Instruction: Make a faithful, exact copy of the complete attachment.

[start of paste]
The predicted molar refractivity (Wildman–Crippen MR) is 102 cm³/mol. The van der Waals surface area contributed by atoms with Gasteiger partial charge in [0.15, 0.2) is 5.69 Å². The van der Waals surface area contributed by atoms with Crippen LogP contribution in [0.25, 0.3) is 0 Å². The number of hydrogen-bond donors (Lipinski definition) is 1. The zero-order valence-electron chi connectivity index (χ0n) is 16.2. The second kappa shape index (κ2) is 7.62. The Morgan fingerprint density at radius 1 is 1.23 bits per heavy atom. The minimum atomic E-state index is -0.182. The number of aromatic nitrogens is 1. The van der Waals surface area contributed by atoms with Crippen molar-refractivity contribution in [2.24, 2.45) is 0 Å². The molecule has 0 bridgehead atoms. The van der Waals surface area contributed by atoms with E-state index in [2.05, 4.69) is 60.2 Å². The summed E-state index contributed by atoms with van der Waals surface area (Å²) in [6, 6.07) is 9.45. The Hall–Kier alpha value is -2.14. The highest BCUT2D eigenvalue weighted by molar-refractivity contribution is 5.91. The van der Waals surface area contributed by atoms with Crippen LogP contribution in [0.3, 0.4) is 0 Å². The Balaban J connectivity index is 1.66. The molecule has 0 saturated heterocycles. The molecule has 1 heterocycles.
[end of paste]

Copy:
The predicted molar refractivity (Wildman–Crippen MR) is 102 cm³/mol. The van der Waals surface area contributed by atoms with Gasteiger partial charge in [0.15, 0.2) is 5.69 Å². The van der Waals surface area contributed by atoms with Crippen LogP contribution in [0.25, 0.3) is 0 Å². The number of hydrogen-bond donors (Lipinski definition) is 1. The zero-order valence-electron chi connectivity index (χ0n) is 16.2. The second kappa shape index (κ2) is 7.62. The Morgan fingerprint density at radius 1 is 1.23 bits per heavy atom. The minimum atomic E-state index is -0.182. The number of aromatic nitrogens is 1. The van der Waals surface area contributed by atoms with Crippen molar-refractivity contribution in [2.24, 2.45) is 0 Å². The molecule has 0 bridgehead atoms. The van der Waals surface area contributed by atoms with E-state index in [2.05, 4.69) is 60.2 Å². The summed E-state index contributed by atoms with van der Waals surface area (Å²) in [6, 6.07) is 9.45. The Hall–Kier alpha value is -2.14. The highest BCUT2D eigenvalue weighted by molar-refractivity contribution is 5.91. The van der Waals surface area contributed by atoms with Crippen LogP contribution in [0.3, 0.4) is 0 Å². The Balaban J connectivity index is 1.66. The molecule has 0 saturated heterocycles. The molecule has 1 heterocycles.